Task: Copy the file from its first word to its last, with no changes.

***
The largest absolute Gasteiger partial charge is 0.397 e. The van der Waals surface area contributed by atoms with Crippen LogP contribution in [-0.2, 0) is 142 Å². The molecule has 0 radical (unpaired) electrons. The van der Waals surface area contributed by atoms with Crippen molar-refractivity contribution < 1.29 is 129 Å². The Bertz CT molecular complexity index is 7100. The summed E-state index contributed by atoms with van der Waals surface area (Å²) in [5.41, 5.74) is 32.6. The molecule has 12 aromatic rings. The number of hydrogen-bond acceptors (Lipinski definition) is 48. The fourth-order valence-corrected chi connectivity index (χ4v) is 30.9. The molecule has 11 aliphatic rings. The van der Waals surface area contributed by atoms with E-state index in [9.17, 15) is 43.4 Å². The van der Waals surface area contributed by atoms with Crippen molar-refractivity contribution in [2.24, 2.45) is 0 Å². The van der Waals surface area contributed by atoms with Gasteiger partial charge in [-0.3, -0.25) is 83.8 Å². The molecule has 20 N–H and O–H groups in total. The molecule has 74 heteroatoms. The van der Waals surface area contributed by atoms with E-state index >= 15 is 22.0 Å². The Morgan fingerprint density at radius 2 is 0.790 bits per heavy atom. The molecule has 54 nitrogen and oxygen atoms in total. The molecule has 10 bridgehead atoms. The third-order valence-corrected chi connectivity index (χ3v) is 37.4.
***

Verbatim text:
The largest absolute Gasteiger partial charge is 0.397 e. The van der Waals surface area contributed by atoms with Crippen LogP contribution in [-0.2, 0) is 142 Å². The molecule has 0 radical (unpaired) electrons. The van der Waals surface area contributed by atoms with Crippen molar-refractivity contribution < 1.29 is 129 Å². The Bertz CT molecular complexity index is 7100. The summed E-state index contributed by atoms with van der Waals surface area (Å²) in [5.41, 5.74) is 32.6. The molecule has 12 aromatic rings. The number of hydrogen-bond acceptors (Lipinski definition) is 48. The fourth-order valence-corrected chi connectivity index (χ4v) is 30.9. The molecule has 11 aliphatic rings. The van der Waals surface area contributed by atoms with E-state index in [9.17, 15) is 43.4 Å². The van der Waals surface area contributed by atoms with Crippen molar-refractivity contribution in [2.24, 2.45) is 0 Å². The van der Waals surface area contributed by atoms with Gasteiger partial charge in [-0.3, -0.25) is 83.8 Å². The molecule has 20 N–H and O–H groups in total. The molecule has 74 heteroatoms. The van der Waals surface area contributed by atoms with E-state index >= 15 is 22.0 Å². The Morgan fingerprint density at radius 2 is 0.790 bits per heavy atom. The molecule has 54 nitrogen and oxygen atoms in total. The molecule has 10 bridgehead atoms. The third-order valence-corrected chi connectivity index (χ3v) is 37.4.